A construction firm director and two government officials have been sentenced to prison terms of up to 10 years in connection with the collapse of a bridge in northern Vietnam last year.
The Chu Va 6 Bridge in Lai Chau Province's Tam Duong District, collapsed when a funeral procession moved across it on Feb. 24, 2014, leaving eight people dead and 39 injured.
The People's Court of Lai Chau on Thursday sentenced Nguyen Van Ky, director of Ki Hoa Company that built the suspension bridge, to 10-year imprisonment for violating construction regulations.
Hoang Dinh Van, the deputy head of a district-level unit in charge of infrastructure construction (known officially as the Project Management Unit, or PMU), who supervised the bridge construction, was sentenced to three years in prison for irresponsibility.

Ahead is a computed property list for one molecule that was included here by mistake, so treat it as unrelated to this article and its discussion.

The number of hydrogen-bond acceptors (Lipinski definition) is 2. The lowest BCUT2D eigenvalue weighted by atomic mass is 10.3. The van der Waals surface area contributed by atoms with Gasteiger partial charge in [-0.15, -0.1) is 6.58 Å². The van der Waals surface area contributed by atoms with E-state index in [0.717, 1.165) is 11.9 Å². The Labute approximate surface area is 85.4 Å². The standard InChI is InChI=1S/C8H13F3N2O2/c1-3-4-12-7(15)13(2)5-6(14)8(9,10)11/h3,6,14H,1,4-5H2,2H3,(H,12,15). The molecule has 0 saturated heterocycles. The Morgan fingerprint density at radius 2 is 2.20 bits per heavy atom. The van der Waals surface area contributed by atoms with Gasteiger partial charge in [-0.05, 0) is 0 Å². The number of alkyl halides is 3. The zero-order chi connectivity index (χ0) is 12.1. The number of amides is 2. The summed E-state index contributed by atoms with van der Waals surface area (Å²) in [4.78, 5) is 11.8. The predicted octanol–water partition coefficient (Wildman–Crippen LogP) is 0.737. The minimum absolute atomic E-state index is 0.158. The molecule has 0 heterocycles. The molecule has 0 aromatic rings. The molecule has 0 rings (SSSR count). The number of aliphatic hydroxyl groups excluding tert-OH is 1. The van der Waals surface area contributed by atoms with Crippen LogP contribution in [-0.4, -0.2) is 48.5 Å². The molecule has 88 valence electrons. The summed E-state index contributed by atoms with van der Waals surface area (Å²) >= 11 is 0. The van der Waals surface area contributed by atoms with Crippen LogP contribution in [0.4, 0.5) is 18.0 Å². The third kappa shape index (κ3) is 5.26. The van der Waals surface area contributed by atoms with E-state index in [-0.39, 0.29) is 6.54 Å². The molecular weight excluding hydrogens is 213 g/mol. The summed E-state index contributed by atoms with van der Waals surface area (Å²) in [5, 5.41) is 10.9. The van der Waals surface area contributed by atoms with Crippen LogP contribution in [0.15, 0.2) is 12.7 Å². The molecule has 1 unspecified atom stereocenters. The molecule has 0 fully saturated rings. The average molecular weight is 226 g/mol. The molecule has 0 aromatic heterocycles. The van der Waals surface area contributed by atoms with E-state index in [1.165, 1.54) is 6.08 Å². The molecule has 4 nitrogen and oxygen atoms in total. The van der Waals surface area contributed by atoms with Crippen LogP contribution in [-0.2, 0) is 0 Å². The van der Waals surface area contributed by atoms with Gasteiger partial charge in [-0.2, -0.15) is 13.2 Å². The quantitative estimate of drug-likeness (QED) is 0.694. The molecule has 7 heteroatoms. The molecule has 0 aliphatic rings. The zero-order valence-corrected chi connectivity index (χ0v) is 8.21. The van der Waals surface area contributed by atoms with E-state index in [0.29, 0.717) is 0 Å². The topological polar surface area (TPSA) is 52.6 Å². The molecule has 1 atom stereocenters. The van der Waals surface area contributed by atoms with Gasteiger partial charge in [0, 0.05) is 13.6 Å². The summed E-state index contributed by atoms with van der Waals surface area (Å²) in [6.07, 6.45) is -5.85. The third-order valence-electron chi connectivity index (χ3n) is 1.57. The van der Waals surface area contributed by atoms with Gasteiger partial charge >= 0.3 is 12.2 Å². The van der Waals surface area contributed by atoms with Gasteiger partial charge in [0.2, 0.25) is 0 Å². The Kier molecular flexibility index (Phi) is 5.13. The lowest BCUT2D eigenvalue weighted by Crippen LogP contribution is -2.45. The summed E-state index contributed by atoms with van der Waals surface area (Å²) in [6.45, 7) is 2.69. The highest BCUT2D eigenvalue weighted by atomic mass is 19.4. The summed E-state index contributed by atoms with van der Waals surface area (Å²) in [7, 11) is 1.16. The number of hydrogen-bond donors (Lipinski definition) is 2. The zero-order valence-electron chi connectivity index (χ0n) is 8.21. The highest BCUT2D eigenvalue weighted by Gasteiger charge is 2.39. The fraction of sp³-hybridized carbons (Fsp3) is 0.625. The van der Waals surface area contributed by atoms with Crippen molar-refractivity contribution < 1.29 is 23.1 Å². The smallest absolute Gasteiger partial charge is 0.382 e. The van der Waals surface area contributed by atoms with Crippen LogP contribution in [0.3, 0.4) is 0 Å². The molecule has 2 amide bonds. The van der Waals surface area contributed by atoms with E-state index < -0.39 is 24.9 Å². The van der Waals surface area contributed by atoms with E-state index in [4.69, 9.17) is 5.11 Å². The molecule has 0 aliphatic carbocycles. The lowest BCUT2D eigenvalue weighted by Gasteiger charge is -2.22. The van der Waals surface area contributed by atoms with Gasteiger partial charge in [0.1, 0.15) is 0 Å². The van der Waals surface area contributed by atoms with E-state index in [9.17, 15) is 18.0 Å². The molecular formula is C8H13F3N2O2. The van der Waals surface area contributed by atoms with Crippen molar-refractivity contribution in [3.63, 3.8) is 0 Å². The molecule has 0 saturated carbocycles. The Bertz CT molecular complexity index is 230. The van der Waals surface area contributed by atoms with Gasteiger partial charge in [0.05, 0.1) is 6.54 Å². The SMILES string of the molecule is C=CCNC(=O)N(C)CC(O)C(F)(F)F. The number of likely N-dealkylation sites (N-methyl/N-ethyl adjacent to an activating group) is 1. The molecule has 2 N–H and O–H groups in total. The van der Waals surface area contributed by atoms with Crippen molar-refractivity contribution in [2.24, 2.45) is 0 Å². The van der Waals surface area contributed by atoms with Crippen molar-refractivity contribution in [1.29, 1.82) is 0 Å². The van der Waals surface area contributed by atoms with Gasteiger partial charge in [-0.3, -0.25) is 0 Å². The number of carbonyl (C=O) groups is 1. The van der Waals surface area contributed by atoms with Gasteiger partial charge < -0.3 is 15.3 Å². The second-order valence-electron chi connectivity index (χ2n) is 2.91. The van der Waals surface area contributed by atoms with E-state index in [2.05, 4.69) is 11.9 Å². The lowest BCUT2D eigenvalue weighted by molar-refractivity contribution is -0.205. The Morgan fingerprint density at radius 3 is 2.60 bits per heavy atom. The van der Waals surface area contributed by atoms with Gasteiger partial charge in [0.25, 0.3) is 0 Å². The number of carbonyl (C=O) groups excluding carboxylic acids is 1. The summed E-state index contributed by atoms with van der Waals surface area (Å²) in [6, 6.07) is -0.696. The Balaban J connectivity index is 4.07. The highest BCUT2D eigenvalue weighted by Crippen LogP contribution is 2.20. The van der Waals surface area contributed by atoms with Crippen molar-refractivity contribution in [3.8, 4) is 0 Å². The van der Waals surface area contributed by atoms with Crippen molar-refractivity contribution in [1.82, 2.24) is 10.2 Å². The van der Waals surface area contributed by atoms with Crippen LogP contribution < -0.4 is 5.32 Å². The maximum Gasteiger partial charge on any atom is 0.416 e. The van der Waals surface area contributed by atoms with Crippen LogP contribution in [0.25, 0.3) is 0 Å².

Bui Hai Son, a technician at the PMU, received a three-year sentence for violating construction regulations.
The court also banned Ky and Son from taking construction-related jobs for five years after their jail term, and Van for two years.
Ky, Son and Van were also ordered to compensate the victims’ families more than VND2.5 billion (US$114,600), including VND120 million each for families of the deceased.
Investigation by the transport ministry after the collapse found that Ky's company had produced and used faulty turnbuckles for the bridges, and made other technical errors.
The bridge collapsed after one of its turnbuckles broke, sending people into into a ravine full of large, sharp rocks 9 meters below.
In the aftermath of the tragedy, the media questioned the responsibility of Do Chien Thang, the PMU head, who was the son-in-law of the Party chief of Lai Chau Province.
The police said, however, that Thang's wrongdoings were not so serious as to be investigated criminally.